I’ve always believed that if you can learn proofreading, then you can put in a bit more effort and learn copyediting skills too. Doing so will allow you to grow your business, attract more clients, take on different projects, and make more money. In this guest post, my longtime friend and fellow editor, Shannon Whibbs, writes about what you’ll need to do to start copyediting.
Copyediting is a skill needed for all forms of professional publications, from complicated textbooks and literary novels to newsletters and junk mail. Have you immediately distrusted a business or news source because you saw errors in spelling and grammar? You’re not alone.
Copyediting gives communications the professional finish they need in order to reach their intended audience. However, it’s not recommended you advertise yourself as a copy editor unless you have some background experience in proofreading and have received some training in the form of copyediting courses. Clients and organizations look for this kind of training when looking to hire copy editors.
Wait a minute, what’s the actual difference between copyediting and proofreading?
Copyediting is usually considered Next Level proofreading. In many communications fields, text is copyedited BEFORE it is proofread. The copy editor is often working with more raw text and needs more than just technical knowledge to correct the copy.
If you compare it to baking, proofreading is cleaning up the messy crumbs, but copyediting is making sure all the ingredients were mixed into the cake before it went in the oven. The next five points will outline some of the key skills you need to master in order to learn copyediting.
1. Be Able To “See” Language
Being a great copy editor can feel like being Robocop or an android who can scan a page and pick out mistakes in seconds. But at the same time you’re taking in the nuances of the sentence and context (particularly where fiction is concerned). Copyediting is about working with the creativity of the work while also making it correct. It can be a delicate dance to perform.
2. Be Able To Learn House Style — Sometimes More Than One
House style can be many things. For a professional publisher, it’s a very specific set of rules and standards for language, style, and grammar, so all of the books they publish are copyedited in a consistent way. But it can also be as simple as a request for American spelling over British or Canadian (which means you need a different dictionary). A freelance copy editor might be juggling up to five different house styles at a time, depending on the kinds of clients they attract.
3. Become Proficient In Multiple Reference Formats
Not only will you need to use different dictionaries, you will also need to have at least some basic knowledge of different style guides. A style guide is a book that has a very specific set of rules for everything related to language, from grammar, to spelling, citations, punctuation, and even how to treat numbers. There are several, including the Chicago Manual of Style.
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4. Keep A Style Sheet
On top of all of this, you also may be required to create a style sheet — for the proofreader! A style sheet is a document you create where you identify everything from special spellings to number styles, rules, and proper names and places This saves the proofreader a lot of time in looking up things that you have already looked up during your copyedit.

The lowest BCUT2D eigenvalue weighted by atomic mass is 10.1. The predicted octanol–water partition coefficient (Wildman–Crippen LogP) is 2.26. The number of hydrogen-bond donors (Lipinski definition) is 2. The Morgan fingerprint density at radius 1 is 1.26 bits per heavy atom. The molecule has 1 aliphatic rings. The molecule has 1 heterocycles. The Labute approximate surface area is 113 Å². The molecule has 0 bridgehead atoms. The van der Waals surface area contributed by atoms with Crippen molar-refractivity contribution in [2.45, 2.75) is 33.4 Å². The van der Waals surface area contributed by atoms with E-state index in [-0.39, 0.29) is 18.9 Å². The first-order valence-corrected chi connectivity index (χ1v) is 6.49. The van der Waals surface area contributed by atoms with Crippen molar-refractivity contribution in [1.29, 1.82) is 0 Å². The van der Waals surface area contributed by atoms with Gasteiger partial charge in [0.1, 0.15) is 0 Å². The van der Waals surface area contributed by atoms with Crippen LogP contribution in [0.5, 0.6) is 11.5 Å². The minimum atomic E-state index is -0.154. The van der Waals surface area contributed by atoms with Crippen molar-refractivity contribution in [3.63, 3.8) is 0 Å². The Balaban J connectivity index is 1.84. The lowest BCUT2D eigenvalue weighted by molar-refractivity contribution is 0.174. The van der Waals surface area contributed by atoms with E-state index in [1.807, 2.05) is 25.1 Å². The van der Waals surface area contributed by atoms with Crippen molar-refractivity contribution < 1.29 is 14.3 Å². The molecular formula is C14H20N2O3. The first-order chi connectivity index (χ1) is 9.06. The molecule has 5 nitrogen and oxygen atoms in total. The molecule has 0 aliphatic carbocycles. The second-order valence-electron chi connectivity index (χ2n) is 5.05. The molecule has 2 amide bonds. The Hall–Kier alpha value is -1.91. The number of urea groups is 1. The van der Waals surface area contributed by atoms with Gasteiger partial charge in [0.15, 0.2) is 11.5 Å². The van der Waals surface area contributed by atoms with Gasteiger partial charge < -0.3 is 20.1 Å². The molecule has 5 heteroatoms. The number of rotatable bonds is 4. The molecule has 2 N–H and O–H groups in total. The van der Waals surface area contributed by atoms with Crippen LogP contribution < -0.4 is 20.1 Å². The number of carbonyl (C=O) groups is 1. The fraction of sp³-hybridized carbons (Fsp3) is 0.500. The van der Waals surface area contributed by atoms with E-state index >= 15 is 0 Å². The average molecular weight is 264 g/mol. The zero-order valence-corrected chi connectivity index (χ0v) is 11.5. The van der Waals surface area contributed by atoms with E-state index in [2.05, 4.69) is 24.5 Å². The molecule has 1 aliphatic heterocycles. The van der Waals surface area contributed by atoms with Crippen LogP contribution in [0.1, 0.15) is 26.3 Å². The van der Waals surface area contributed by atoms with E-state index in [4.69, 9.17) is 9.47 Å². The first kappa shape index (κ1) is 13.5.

5. Be Flexible To Meet Your Author/Client’s Needs
Very often, a copy editor is the first person to see a writing project outside of the author’s family and friends. It can be an important relationship. You also have to be flexible within your client’s needs and technological abilities. If they’re older, they may not be familiar with certain ways of transmitting edits and files back and forth. If they’re younger, you may not be familiar with their ways! Find a way that works for both of you. But the priority is always the comfort level of your client.
If I learn copyediting, what kind of material can I work on?
Almost anything, really. Though this is where your personal preferences and education can come into play. If you studied business, then copyediting business materials could be a great fit. Likewise for other specialized areas of interest. A copy editor is at their strongest when they are able to fully grasp the material in order to make the necessary corrections for clarity and ease of read.
Other types of materials include:
- Books – Don’t expect to jump into copyediting professionally published books right away, but the self-publishing market is growing all the time, and I guarantee you know at least five people who are writing, or want to write, a book.
- Communications materials – This includes corporate newsletters, magazines, product manuals, PR material, and anything a company produces to communicate inside and outside of the organization.
- Articles – Any kind, for print magazines and websites.
- Local newspapers – Local papers are committed to high journalistic standards.
Double up your skills as a proofreader and copy editor. Click here to read our post about what it takes to be a pro proofreader.
Shannon Whibbs is an editor and writer who has been working in publishing for the past fifteen years. She has worked as an editor for HarperCollins Canada, Dundurn Press, House of Anansi Press, and Harlequin. She currently is a freelance editor, and copy editor for NOW magazine.